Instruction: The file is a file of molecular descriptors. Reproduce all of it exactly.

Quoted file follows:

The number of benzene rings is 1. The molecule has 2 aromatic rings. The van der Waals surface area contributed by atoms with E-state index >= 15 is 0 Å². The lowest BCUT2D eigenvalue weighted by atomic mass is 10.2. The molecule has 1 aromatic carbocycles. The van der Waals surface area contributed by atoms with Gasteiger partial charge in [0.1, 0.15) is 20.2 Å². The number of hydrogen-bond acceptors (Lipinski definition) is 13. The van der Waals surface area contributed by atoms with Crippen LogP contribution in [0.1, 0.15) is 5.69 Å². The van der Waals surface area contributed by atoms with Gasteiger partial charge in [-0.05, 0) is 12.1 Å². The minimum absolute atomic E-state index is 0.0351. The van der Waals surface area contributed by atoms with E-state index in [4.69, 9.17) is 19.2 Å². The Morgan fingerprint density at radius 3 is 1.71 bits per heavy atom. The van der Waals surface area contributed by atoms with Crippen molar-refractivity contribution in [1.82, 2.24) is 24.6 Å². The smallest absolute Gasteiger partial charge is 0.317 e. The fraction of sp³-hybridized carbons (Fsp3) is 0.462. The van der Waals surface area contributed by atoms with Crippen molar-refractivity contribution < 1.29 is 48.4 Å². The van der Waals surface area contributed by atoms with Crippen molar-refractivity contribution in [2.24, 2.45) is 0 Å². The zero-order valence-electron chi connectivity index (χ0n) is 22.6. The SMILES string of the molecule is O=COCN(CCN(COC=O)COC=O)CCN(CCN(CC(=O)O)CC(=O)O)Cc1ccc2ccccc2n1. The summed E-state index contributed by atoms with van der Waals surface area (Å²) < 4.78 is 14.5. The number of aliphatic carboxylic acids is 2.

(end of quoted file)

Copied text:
The number of benzene rings is 1. The molecule has 2 aromatic rings. The van der Waals surface area contributed by atoms with E-state index >= 15 is 0 Å². The lowest BCUT2D eigenvalue weighted by atomic mass is 10.2. The molecule has 1 aromatic carbocycles. The van der Waals surface area contributed by atoms with Gasteiger partial charge in [0.1, 0.15) is 20.2 Å². The number of hydrogen-bond acceptors (Lipinski definition) is 13. The van der Waals surface area contributed by atoms with Crippen LogP contribution in [0.1, 0.15) is 5.69 Å². The van der Waals surface area contributed by atoms with Gasteiger partial charge in [-0.05, 0) is 12.1 Å². The minimum absolute atomic E-state index is 0.0351. The van der Waals surface area contributed by atoms with E-state index in [4.69, 9.17) is 19.2 Å². The Morgan fingerprint density at radius 3 is 1.71 bits per heavy atom. The van der Waals surface area contributed by atoms with Crippen molar-refractivity contribution in [1.82, 2.24) is 24.6 Å². The smallest absolute Gasteiger partial charge is 0.317 e. The fraction of sp³-hybridized carbons (Fsp3) is 0.462. The van der Waals surface area contributed by atoms with Crippen molar-refractivity contribution < 1.29 is 48.4 Å². The van der Waals surface area contributed by atoms with Crippen molar-refractivity contribution in [2.24, 2.45) is 0 Å². The zero-order valence-electron chi connectivity index (χ0n) is 22.6. The SMILES string of the molecule is O=COCN(CCN(COC=O)COC=O)CCN(CCN(CC(=O)O)CC(=O)O)Cc1ccc2ccccc2n1. The summed E-state index contributed by atoms with van der Waals surface area (Å²) < 4.78 is 14.5. The number of aliphatic carboxylic acids is 2.